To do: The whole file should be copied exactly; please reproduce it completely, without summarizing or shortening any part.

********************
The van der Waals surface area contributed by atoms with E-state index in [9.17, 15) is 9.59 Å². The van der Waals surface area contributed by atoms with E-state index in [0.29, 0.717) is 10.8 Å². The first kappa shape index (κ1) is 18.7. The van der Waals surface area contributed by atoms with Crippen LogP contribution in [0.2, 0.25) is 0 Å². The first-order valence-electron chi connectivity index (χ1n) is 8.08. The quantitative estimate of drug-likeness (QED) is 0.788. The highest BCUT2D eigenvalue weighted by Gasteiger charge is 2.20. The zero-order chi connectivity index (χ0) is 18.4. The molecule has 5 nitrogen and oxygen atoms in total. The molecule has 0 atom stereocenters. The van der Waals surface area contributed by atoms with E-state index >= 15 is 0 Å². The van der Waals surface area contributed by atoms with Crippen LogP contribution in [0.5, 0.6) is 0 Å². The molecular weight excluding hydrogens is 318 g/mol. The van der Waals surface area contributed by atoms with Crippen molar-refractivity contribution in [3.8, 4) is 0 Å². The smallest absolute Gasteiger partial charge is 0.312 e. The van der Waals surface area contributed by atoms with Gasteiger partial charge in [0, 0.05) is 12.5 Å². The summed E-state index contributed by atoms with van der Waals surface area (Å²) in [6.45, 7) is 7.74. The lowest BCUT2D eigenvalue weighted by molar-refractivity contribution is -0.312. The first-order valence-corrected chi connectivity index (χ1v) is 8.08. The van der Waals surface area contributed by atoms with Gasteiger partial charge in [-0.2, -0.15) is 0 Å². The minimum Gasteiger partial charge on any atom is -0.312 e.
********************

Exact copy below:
The van der Waals surface area contributed by atoms with E-state index in [9.17, 15) is 9.59 Å². The van der Waals surface area contributed by atoms with E-state index in [0.29, 0.717) is 10.8 Å². The first kappa shape index (κ1) is 18.7. The van der Waals surface area contributed by atoms with Crippen LogP contribution in [0.2, 0.25) is 0 Å². The first-order valence-electron chi connectivity index (χ1n) is 8.08. The quantitative estimate of drug-likeness (QED) is 0.788. The highest BCUT2D eigenvalue weighted by Gasteiger charge is 2.20. The zero-order chi connectivity index (χ0) is 18.4. The molecule has 5 nitrogen and oxygen atoms in total. The molecule has 0 atom stereocenters. The van der Waals surface area contributed by atoms with E-state index >= 15 is 0 Å². The van der Waals surface area contributed by atoms with Crippen LogP contribution in [0.5, 0.6) is 0 Å². The molecular weight excluding hydrogens is 318 g/mol. The van der Waals surface area contributed by atoms with Crippen molar-refractivity contribution in [3.8, 4) is 0 Å². The smallest absolute Gasteiger partial charge is 0.312 e. The van der Waals surface area contributed by atoms with Gasteiger partial charge in [0, 0.05) is 12.5 Å². The summed E-state index contributed by atoms with van der Waals surface area (Å²) in [6.45, 7) is 7.74. The lowest BCUT2D eigenvalue weighted by molar-refractivity contribution is -0.312. The first-order valence-corrected chi connectivity index (χ1v) is 8.08. The van der Waals surface area contributed by atoms with Gasteiger partial charge in [-0.2, -0.15) is 0 Å². The minimum Gasteiger partial charge on any atom is -0.312 e.